Over-the-counter pain medication like acetaminophen (paracetamol) and ibuprofen are often enough to help alleviate the pain, as long as you take the correct dose.

    In addition to ibuprofen, other nonsteroidal anti-inflammatory drugs (NSAIDs) can also reduce the amount of prostaglandins your body produces, which could help dial down the intensity of your period cramps.

    Studies have also shown that another useful weapon for fighting the pain of dysmenorrhea is hormonal birth control, like the pill, patch, or vaginal ring. The most effective options typically include both the sex hormones estrogen and progestin (a synthetic form of the hormone progesterone).

    If none of these seem to help with the pain, don’t feel too disheartened. There are other treatment options available that your healthcare professional can advise you on to determine what’s right for you and make the best plan possible.

    What else can help with dysmenorrhea?

    If you’re living with dysmenorrhea, there are a few lifestyle changes you can try alongside taking medicine. Practicing self-care like massage, meditation, and acupuncture or gentle exercising, such as yoga, around your period can help you feel more relaxed.

    Heat is your new best friend as it’s proven to be really effective at relieving cramps. Curl up in front of your favorite TV show with a hot water bottle or heat patch or take a warm bath or shower. You could even add a few drops of lavender oil to your bath to up the relaxation factor. 

    Alternatively, whip yourself up a comforting cup of ginger tea. Studies have shown that fresh root ginger may contribute to easing period pains.

    Dysmenorrhea: The takeaway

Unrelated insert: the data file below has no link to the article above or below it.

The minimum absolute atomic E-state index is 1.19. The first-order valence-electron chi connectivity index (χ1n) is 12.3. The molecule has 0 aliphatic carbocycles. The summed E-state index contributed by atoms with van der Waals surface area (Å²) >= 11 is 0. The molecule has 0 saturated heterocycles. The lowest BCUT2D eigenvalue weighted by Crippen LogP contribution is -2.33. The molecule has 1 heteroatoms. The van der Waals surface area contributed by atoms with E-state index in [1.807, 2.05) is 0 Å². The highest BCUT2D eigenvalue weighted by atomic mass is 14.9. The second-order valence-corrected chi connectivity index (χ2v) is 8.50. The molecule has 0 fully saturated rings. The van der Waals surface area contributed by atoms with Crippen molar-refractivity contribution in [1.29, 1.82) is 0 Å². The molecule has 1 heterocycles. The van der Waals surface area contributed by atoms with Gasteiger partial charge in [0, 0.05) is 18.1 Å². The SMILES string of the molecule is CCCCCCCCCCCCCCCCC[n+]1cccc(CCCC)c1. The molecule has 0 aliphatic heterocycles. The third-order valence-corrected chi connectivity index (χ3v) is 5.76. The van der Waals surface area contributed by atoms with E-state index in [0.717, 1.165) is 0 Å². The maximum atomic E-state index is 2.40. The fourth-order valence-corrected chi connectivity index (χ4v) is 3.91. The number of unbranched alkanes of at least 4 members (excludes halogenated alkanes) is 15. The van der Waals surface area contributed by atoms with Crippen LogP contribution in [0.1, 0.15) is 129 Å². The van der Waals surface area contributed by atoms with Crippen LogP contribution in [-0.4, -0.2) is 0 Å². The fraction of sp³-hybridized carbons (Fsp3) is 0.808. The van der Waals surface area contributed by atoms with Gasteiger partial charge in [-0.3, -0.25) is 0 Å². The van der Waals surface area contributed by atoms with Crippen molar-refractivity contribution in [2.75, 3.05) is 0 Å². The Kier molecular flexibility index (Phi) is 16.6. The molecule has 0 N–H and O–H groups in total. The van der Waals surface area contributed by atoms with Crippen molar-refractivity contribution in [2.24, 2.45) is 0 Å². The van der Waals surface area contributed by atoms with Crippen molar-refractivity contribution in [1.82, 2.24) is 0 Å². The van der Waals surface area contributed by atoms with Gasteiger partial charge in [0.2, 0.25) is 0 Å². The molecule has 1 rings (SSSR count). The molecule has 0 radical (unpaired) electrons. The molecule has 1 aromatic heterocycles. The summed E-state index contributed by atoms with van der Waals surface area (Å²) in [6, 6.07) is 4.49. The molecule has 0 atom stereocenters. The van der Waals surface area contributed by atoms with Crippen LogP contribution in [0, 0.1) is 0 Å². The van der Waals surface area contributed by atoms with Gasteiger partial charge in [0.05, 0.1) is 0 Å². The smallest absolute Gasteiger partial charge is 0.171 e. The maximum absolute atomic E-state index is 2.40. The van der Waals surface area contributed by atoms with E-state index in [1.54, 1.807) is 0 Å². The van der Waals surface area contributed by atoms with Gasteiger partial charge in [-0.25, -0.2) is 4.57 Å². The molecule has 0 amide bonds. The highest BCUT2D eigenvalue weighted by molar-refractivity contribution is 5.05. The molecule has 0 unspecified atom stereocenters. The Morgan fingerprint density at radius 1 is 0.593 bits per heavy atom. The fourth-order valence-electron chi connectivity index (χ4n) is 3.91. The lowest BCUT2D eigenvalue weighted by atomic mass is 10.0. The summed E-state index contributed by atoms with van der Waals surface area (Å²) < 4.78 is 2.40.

Living with period pain can be … well, a pain, and it’s normal to feel frustrated by it. So, if you’re struggling on a monthly basis, or the pain is more intense than previous periods, we’d suggest putting your mind at ease and having a chat with your doctor. While you wait for an appointment, you can try some of the alternatives we suggested, but don’t feel disheartened if not much seems to help. Your healthcare professional will be able to give you a proper checkup and recommend a plan of action to help you manage painful cramps.


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    “Menstrual Cramps.” Mayo Clinic, 8 Apr. 2020, Accessed: Dec. 1.

    Calis, PharmD, Et All, Karim Anton. “Dysmenorrhea.” Medscape, Accessed 7 Oct. 2021.

    Marjoribanks J, Ayeleke R, Farquhar C, Proctor M. Nonsteroidal anti-inflammatory drugs for dysmenorrhoea. Cochrane Database of Systematic Reviews 2015, Issue 7. Art. No.: CD001751. DOI: 10.1002/14651858.CD001751.pub3. Accessed: Dec. 1.

    Davis, Anne Rachel MD; Westhoff, Carolyn MD; O’Connell, Katharine MD; Gallagher, Nancy RN Oral Contraceptives for Dysmenorrhea in Adolescent Girls, Obstetrics & Gynecology: July 2005 - Volume 106 - Issue 1 - p 97-104 doi: 10.1097/01.AOG.0000165826.03915.65. Accessed: Dec. 1.

    Jo, Junyoung, and Sun Haeng Lee. “Heat therapy for primary dysmenorrhea: A systematic review and meta-analysis of its effects on pain relief and quality of life.” Scientific reports vol. 8,1 16252. 2 Nov. 2018, doi:10.1038/s41598-018-34303-z. Accessed: Dec. 1.

    Chen, Chen X et al. “Efficacy of Oral Ginger (Zingiber officinale) for Dysmenorrhea: A Systematic Review and Meta-Analysis.” Evidence-based complementary and alternative medicine : eCAM vol. 2016 (2016): 6295737. doi:10.1155/2016/6295737. Accessed: Dec. 1.

    History of updates

    Current version (14 March 2022)

    Medically reviewed by Claudia Pastides, MBBS, Flo director of medical accuracy, Cyprus

    Published (16 March 2020)